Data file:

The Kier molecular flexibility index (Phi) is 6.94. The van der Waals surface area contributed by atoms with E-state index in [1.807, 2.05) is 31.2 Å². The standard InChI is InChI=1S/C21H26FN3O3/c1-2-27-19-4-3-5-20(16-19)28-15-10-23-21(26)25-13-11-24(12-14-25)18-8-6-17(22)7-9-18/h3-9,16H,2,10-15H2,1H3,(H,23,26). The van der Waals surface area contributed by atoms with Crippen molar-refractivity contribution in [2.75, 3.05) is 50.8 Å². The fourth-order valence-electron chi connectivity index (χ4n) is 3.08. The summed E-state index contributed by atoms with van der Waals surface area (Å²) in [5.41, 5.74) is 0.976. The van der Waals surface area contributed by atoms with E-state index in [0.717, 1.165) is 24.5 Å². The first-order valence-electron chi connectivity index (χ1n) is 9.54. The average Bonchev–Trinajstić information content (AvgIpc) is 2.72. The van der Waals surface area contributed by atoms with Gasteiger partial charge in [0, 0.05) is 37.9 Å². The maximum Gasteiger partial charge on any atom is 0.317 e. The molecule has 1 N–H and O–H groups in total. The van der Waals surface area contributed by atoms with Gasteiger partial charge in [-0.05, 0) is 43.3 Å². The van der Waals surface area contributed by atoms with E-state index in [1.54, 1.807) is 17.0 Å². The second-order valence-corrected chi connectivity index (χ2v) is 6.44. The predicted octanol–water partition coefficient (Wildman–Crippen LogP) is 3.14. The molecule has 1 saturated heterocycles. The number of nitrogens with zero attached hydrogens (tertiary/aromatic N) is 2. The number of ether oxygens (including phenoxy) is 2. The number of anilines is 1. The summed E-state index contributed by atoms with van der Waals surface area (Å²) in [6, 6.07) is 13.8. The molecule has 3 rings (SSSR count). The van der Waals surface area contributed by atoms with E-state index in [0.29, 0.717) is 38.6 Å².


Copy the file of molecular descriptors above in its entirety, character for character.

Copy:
The Kier molecular flexibility index (Phi) is 6.94. The van der Waals surface area contributed by atoms with E-state index in [1.807, 2.05) is 31.2 Å². The standard InChI is InChI=1S/C21H26FN3O3/c1-2-27-19-4-3-5-20(16-19)28-15-10-23-21(26)25-13-11-24(12-14-25)18-8-6-17(22)7-9-18/h3-9,16H,2,10-15H2,1H3,(H,23,26). The van der Waals surface area contributed by atoms with Crippen molar-refractivity contribution in [2.75, 3.05) is 50.8 Å². The fourth-order valence-electron chi connectivity index (χ4n) is 3.08. The summed E-state index contributed by atoms with van der Waals surface area (Å²) in [5.41, 5.74) is 0.976. The van der Waals surface area contributed by atoms with E-state index in [0.717, 1.165) is 24.5 Å². The first-order valence-electron chi connectivity index (χ1n) is 9.54. The average Bonchev–Trinajstić information content (AvgIpc) is 2.72. The van der Waals surface area contributed by atoms with Gasteiger partial charge in [0, 0.05) is 37.9 Å². The maximum Gasteiger partial charge on any atom is 0.317 e. The molecule has 1 N–H and O–H groups in total. The van der Waals surface area contributed by atoms with Gasteiger partial charge in [-0.05, 0) is 43.3 Å². The van der Waals surface area contributed by atoms with E-state index in [1.54, 1.807) is 17.0 Å². The second-order valence-corrected chi connectivity index (χ2v) is 6.44. The predicted octanol–water partition coefficient (Wildman–Crippen LogP) is 3.14. The molecule has 1 saturated heterocycles. The number of nitrogens with zero attached hydrogens (tertiary/aromatic N) is 2. The number of ether oxygens (including phenoxy) is 2. The number of anilines is 1. The summed E-state index contributed by atoms with van der Waals surface area (Å²) in [6, 6.07) is 13.8. The molecule has 3 rings (SSSR count). The van der Waals surface area contributed by atoms with E-state index in [0.29, 0.717) is 38.6 Å².